Mammoet removes heavy components from German nuclear plant

Mammoet removes heavy components from German nuclear plant

Photo source: Mammoet

Heavy lift specialist Mammoet has been hired to remove components from the Block I of the Neckarwestheim nuclear power plant (GKN I) that EnBW Kemkraft has been decommissioning since 2017.

Mammoet’s scope of work included removing three steam generators, each weighing around 290 tons, and the pressuriser, each weighing around 90 tons, from the plant building as complete components.

The main challenges of this project were the high-quality requirements of the client and the fulfilment of official regulations for working in nuclear facilities. Over a period of 24 months, all details were meticulously planned in close cooperation with the client during an elaborate planning phase.

Mammoet designed, engineered and built its own DHS-500 steam generator handling system, to decommission GKN I’s steam generators. In combination with the existing overhead crane and a hydraulic skidding system a more time-consuming transport alternative could be avoided. To use this pioneering system, and in order to comply with the strict safety standards of the nuclear industry, Mammoet provided extensive documentation. With approved planning documents Mammoet could carry out a load and function test to prove the safe and efficient performance of the DHS-500.

Mammoet deploys its DHS-500

After EnKK received full regulatory clearance to dismantle the major components, the DHS-500 was assembled outside the plant building and then moved inside. Once inside, Mammoet used the existing overhead crane and attached the DHS-500. The DHS-500 itself was customised to the conditions of the building and featured an adjustable belt that was designed to grip the cylindrical steam generators. Another ‘dry run’ test was necessary to ensure the DHS-500 could safely operate from the overhead crane.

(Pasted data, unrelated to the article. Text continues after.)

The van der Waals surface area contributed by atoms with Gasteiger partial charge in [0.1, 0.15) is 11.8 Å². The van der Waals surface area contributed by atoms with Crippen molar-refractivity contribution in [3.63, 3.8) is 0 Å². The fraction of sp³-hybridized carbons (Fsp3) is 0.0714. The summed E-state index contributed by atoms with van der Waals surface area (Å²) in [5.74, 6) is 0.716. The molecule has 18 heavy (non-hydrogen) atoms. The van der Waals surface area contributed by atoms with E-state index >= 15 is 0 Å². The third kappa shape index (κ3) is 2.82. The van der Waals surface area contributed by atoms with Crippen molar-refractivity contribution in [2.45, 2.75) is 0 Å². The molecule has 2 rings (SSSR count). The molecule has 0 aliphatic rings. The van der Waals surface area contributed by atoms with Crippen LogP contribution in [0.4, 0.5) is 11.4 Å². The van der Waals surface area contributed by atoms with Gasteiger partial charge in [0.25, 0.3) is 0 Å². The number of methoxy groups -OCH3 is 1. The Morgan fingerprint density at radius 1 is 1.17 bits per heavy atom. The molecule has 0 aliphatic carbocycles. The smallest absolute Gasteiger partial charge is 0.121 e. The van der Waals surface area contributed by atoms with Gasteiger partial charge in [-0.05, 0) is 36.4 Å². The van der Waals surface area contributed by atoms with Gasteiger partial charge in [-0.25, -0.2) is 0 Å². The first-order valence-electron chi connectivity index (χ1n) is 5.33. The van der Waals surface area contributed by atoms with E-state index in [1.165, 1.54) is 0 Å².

The components were then removed one by one over a period of three weeks within the confined conditions of the building. For this purpose, each steam generator was fixed onto the DHS-500 and attached to the overhead crane. The steam generators were lifted in a controlled manner to the maximum height and tilted 90 degrees around their transverse axis.

During this operation the DHS-500 could determine the exact centre of gravity, which could previously only be narrowed to a more general area. The tilting and pivot point were adjusted to the centre of gravity by using a hydraulic cylinder, providing the tilting operation with much greater stability and safety. The steam generators were further tilted into an almost horizontal position and lowered onto specially designed skidding saddles on the skidding system.

Skidding and transport towards the lay-down area

After being placed on the skidding system, the steam generators were safely skidded outside the plant building. The crane attached to the existing semi-portal lifting gantry then took over each steam generator one by one, lowering them, turning them 90 degrees and placing them on a 17-line conventional trailer equipped for the transport with specially engineered transport saddles. The steam generators were delivered to the lay-down area within the EnBW premises. The last to follow was the pressurizer. It was lifted out of its installation position by the overhead crane, placed on the skidding system and transported to the lay-down area using the same procedure.


Author: Adnan Bajic

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